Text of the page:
A new story from National Day Calendar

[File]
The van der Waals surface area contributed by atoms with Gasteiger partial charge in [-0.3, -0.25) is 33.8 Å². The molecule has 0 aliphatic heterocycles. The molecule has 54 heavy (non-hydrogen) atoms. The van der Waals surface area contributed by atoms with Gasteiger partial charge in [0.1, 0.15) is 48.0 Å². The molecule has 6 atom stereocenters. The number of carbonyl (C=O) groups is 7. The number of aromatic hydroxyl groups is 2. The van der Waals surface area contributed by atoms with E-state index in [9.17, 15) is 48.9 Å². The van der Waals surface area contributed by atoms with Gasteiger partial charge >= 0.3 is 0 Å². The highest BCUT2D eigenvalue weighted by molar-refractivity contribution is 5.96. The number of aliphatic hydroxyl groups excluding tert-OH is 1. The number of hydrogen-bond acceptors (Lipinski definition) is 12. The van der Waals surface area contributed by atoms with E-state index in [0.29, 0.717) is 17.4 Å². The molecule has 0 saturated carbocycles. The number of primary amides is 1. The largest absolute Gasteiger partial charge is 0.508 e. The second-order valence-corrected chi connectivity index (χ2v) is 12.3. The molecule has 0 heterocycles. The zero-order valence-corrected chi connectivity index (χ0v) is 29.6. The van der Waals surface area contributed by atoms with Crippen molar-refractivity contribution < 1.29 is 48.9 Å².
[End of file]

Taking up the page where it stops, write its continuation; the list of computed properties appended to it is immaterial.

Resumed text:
This episode is brought to you by straight talk wireless. Straight talk wireless has rolled out 5G coverage nationwide, and they have plenty of wireless plans to choose from. Like the $45 silver unlimited plan, with unlimited high-speed data, 5G coverage, and no contract. Straight talk wireless no contract, no compromise. Learn more at straight talk dot com. 5G capable device required, actual availability coverage and speed may vary. C terms and conditions at straight talk dot com. Welcome to June 16th, 2022 in the national day calendar. Today we celebrate profitable pastimes and candies. This episode is brought to you by Cheetos. They had to weigh ya means leave your mark and that's exactly what Latinos are doing all across the country. They're rewriting the rules and pushing the boundaries in their communities to leave their own unique Mark. They use their gift, their super poder to make an impact, whether it's through art, music, fashion, food, or something else, and Cheetos will celebrate what they're doing by shining a light on their transformative power. The decade the way our program celebrates those leaving their mark in Latino communities, you can also celebrate by checking out the new podcast Batman and buried on Spotify. Feminine buried is presented by Cheetos deja vue. Visit Batman and buried on Spotify to learn more. There was a time that if you wanted to listen to music in public, there needed to be a live band. But Jimmy Seville changed all that in 1943. When he threw the world's first DJ dance party in oddly England, he played jazz records at the loyal order of ancient shepherds and was the first DJ to use twin turntables. A setup DJ still used to this day. Later that decade, the first disco club opened in Paris, France called whisky a go go. Since then, the disc jockey has become a fixture in popular culture and is an integral part of getting pop music to the masses. From her desk at Vassar college, amylin hartridge wrote that a classmate's cousin had sold a pound of fudge for 40 cents. Woohoo. She hatched a plan to make up a batch for the senior auction that year, and the entrepreneur spirit quickly spread. Soon, other women's colleges had developed their own recipes, and by 1888, fudge fever was afoot. Young women Dodge curfew and cooked up the candy over gas lamps in their dorm rooms. Fudge was seen as an indulgence, which probably fueled the rebellion, but regardless of who cooked it up first, candy stores on mackinac island, Michigan, put this treat on the map. Today, gift shops across the country carry all sorts of flavors and on national fudge day, it's easy to celebrate the candy that still sells like hotcakes. Why can't we bring back fudge fever on all for that? Fudge hotcakes. Hotcakes have to do with fun. There we go. Come on, I beat you to it. Say no more. I'm known for some fudge. I'm Marlo Anderson. Thanks for joining us as we celebrate every day. See you tomorrow.

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